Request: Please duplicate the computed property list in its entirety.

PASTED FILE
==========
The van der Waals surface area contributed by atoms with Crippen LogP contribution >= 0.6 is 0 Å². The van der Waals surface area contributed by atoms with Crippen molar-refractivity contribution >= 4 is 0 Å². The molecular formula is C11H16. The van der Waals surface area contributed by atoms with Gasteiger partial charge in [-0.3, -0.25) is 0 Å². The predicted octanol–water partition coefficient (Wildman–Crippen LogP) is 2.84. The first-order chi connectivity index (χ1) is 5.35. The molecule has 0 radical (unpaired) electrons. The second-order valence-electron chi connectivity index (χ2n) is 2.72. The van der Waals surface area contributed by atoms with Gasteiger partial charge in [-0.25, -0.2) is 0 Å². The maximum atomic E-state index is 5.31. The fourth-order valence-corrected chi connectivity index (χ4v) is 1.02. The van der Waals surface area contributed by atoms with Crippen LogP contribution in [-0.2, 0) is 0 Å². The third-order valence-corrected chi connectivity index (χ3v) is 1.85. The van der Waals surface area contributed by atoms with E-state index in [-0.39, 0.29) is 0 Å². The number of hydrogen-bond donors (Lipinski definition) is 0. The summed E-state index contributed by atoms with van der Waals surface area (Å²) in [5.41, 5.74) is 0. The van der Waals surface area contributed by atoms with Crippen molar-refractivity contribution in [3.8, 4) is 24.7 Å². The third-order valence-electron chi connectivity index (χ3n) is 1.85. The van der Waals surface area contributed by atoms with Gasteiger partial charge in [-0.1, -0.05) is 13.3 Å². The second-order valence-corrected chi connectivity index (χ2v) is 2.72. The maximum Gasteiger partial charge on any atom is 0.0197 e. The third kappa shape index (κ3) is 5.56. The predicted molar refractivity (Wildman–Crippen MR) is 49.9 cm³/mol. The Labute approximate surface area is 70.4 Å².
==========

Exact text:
The van der Waals surface area contributed by atoms with Crippen LogP contribution >= 0.6 is 0 Å². The van der Waals surface area contributed by atoms with Crippen molar-refractivity contribution >= 4 is 0 Å². The molecular formula is C11H16. The van der Waals surface area contributed by atoms with Gasteiger partial charge in [-0.3, -0.25) is 0 Å². The predicted octanol–water partition coefficient (Wildman–Crippen LogP) is 2.84. The first-order chi connectivity index (χ1) is 5.35. The molecule has 0 radical (unpaired) electrons. The second-order valence-electron chi connectivity index (χ2n) is 2.72. The van der Waals surface area contributed by atoms with Gasteiger partial charge in [-0.25, -0.2) is 0 Å². The maximum atomic E-state index is 5.31. The fourth-order valence-corrected chi connectivity index (χ4v) is 1.02. The van der Waals surface area contributed by atoms with Crippen LogP contribution in [-0.2, 0) is 0 Å². The third-order valence-corrected chi connectivity index (χ3v) is 1.85. The van der Waals surface area contributed by atoms with E-state index in [-0.39, 0.29) is 0 Å². The number of hydrogen-bond donors (Lipinski definition) is 0. The summed E-state index contributed by atoms with van der Waals surface area (Å²) in [5.41, 5.74) is 0. The van der Waals surface area contributed by atoms with Crippen molar-refractivity contribution in [3.8, 4) is 24.7 Å². The third-order valence-electron chi connectivity index (χ3n) is 1.85. The van der Waals surface area contributed by atoms with Gasteiger partial charge in [-0.1, -0.05) is 13.3 Å². The second-order valence-corrected chi connectivity index (χ2v) is 2.72. The maximum Gasteiger partial charge on any atom is 0.0197 e. The third kappa shape index (κ3) is 5.56. The predicted molar refractivity (Wildman–Crippen MR) is 49.9 cm³/mol. The Labute approximate surface area is 70.4 Å².